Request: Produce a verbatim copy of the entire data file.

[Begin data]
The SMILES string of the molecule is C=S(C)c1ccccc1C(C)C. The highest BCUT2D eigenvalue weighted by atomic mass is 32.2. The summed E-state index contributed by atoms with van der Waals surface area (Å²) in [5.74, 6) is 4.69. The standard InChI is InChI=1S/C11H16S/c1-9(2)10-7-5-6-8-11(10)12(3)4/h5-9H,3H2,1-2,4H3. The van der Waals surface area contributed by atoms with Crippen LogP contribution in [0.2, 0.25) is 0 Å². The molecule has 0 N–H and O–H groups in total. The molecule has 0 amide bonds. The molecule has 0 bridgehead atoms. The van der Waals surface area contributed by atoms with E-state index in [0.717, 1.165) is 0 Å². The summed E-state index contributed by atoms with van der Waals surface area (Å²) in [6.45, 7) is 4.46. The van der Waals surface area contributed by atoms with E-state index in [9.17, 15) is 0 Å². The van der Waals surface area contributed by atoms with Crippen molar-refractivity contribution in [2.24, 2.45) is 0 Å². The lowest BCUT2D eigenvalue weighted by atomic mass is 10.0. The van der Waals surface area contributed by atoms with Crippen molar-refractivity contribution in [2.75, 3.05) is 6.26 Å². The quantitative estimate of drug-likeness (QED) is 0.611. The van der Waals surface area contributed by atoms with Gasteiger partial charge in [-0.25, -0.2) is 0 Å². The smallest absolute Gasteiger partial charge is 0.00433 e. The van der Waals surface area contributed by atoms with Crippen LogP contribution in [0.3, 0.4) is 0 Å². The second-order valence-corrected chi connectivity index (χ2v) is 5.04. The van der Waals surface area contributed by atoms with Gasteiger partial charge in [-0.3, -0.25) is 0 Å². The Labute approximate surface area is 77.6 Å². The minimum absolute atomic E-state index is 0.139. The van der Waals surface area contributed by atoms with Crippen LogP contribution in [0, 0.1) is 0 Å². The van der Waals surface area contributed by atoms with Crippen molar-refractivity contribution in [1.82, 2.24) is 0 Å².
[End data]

The SMILES string of the molecule is C=S(C)c1ccccc1C(C)C. The highest BCUT2D eigenvalue weighted by atomic mass is 32.2. The summed E-state index contributed by atoms with van der Waals surface area (Å²) in [5.74, 6) is 4.69. The standard InChI is InChI=1S/C11H16S/c1-9(2)10-7-5-6-8-11(10)12(3)4/h5-9H,3H2,1-2,4H3. The van der Waals surface area contributed by atoms with Crippen LogP contribution in [0.2, 0.25) is 0 Å². The molecule has 0 N–H and O–H groups in total. The molecule has 0 amide bonds. The molecule has 0 bridgehead atoms. The van der Waals surface area contributed by atoms with E-state index in [0.717, 1.165) is 0 Å². The summed E-state index contributed by atoms with van der Waals surface area (Å²) in [6.45, 7) is 4.46. The van der Waals surface area contributed by atoms with E-state index in [9.17, 15) is 0 Å². The van der Waals surface area contributed by atoms with Crippen molar-refractivity contribution in [2.24, 2.45) is 0 Å². The lowest BCUT2D eigenvalue weighted by atomic mass is 10.0. The van der Waals surface area contributed by atoms with Crippen molar-refractivity contribution in [2.75, 3.05) is 6.26 Å². The quantitative estimate of drug-likeness (QED) is 0.611. The van der Waals surface area contributed by atoms with Gasteiger partial charge in [-0.25, -0.2) is 0 Å². The smallest absolute Gasteiger partial charge is 0.00433 e. The van der Waals surface area contributed by atoms with Crippen LogP contribution in [0.3, 0.4) is 0 Å². The second-order valence-corrected chi connectivity index (χ2v) is 5.04. The van der Waals surface area contributed by atoms with Gasteiger partial charge in [-0.3, -0.25) is 0 Å². The Labute approximate surface area is 77.6 Å². The minimum absolute atomic E-state index is 0.139. The van der Waals surface area contributed by atoms with Crippen LogP contribution in [0, 0.1) is 0 Å². The van der Waals surface area contributed by atoms with Crippen molar-refractivity contribution in [1.82, 2.24) is 0 Å².